Agreed. Sometimes that “atmosphere” goes from nostalgic to just plain outdated. Ex: Fenway Park. Sure it’s cool because it’s old and different, but the field is apparently in terrible condition, the seats are small and uncomfortable. Some don’t even really face the field and it hold a small handful of people.

          I’m happy with the renovations YS has made over the years, and it doesn’t feel any less majestic to me because it’s not the same place it was 100 years ago.

        • Rocky Road Redemption says:

          Absolutely.

  6. Adayoff says:

    Your article brought back memories of Elston Howard’s closed stance from the right side – in the hope of popping one into the right field.

    Mantle was considered a better right handed batter in the era when stats were only BA, HR and RBI. I saw more than one manager bring in right handed reliever to force Mantle to bat from the left side. Those games ended fast as Mantle would inevitably dink one into the right field porch (as Mel Allen called it).

  7. Adayoff says:

    Notice how the angle at the LF foul pole. This has tradition has been kept through all three parks. Similar to RF in Fenway Park, which was also built to accommodate a football field.

    Also note the height of the outfield fences. Outfielders, particularly in RF, were able to get to balls headed for the first two rows of the grandstand and haul them back in, just as first basemen and third basemen do today on foul balls.

  8. vicki says:

    polo grounds. now THAT was a bathtub.

    • Jose M. Vazquez says:

      Actually, if you looked at the Polo Grouns from the air it looked like a giant Roman Pool. Of course, it was made for riding horses from one end to the other. In the many games that I sat in the right center field bleachers or the center field bleachers, I never saw anyone hit one into the center ones. Many times mickey hit drives toward the 457 sign in left center that just died. Those wouldbe homers in today’s park.

  9. LarryM.,Fl. says:

    I have some great memories of the old stadium. One as a HS graduate going off to college participating in a three day tryout with the Yankees back in the summer of ’67. Unfortunately, it takes more than a few hours a day to take in the entire field. But I did get a taste for a turtle back infield which was sloped as a turtle’s shell for drainage.The first and third baseman were in a little downward slope. During infield practice while playing third base fielded a ground ball. I made a strong throw and put it into the the seats behind first base. If you threw the ball at the first baseman’s chest it went higher and over his head. You had to throw at his knees. But the stadium was so expansive, I had tunnel vision as a horse with blinders on and could only focus my view in front of me. I could only imagine a rookie pitching before a full house.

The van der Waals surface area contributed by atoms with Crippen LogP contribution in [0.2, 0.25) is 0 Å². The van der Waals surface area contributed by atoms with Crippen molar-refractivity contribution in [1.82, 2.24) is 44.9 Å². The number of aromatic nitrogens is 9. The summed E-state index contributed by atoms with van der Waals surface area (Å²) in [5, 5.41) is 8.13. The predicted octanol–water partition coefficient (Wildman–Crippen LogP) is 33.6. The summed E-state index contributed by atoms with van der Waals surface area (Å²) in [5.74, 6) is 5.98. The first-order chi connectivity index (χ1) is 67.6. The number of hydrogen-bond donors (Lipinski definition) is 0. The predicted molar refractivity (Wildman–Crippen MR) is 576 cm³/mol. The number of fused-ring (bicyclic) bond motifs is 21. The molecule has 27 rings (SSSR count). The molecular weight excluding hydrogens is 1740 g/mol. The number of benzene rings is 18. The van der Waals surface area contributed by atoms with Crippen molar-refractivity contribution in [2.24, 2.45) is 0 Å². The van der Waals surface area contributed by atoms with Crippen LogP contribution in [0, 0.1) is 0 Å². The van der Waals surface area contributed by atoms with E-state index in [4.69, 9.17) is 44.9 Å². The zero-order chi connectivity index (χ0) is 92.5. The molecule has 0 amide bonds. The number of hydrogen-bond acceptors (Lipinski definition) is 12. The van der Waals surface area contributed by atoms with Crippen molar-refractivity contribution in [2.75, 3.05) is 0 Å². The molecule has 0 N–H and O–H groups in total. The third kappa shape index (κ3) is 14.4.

As far as the other difference to me its RCF in the old ballpark 407′ with a high fence from home plate. Now that was a poke as compared to today and some of the HRs going over the aux. scoreboard maybe 375′. The outfield in left or center was a given for difference when hitting it into today’s bullpen may not have been a HR. Personally, I like the old place but the game has changed and so have the fields.

    It was a great old ballpark. The pitchers could not pitch just to the middle of the field. Hitters could hit to the gaps and run all day.

  10. JohnC says:

    Great shot of the original Stadium. I remember it well. The high scoreboard behind the centerfield wall, the low right field wall where you could reach in and take home runs away. Death Valley, where LCF was 457 ft and dead center was 463 and the monuments were in the field of play. Don’t know if anyone remembers this but the wall beyond the left field wall back then was low enough that you could catch glimpses of the game from the platform of the 161st ST. station. When they rebuilt the Stadium the first time, they built that wall high enough that you could no longer see the game from there

  11. Buffalo Bill says:

    To those wondering if the monuments being in play would be an injury risk, you need not worry – Granderson would clearly first take two steps in on any ball hit over his head in that direction, so there is no way he would reach the monuments with the ball still in the air.

  12. Yank The Frank says:

    There were also columns in the lower deck holding up the upper deck in the original. I remember as a kid always being behind a column.

  13. Professor Longnose says:

    Without the monumetns on the playing field, we wouldn’t have this photo, one of the greatest Yankee photos I’ve ever seen. Someone should make a poster of this.

    http://img443.imageshack.us/im.....uments.jpg

  14. Peter North says: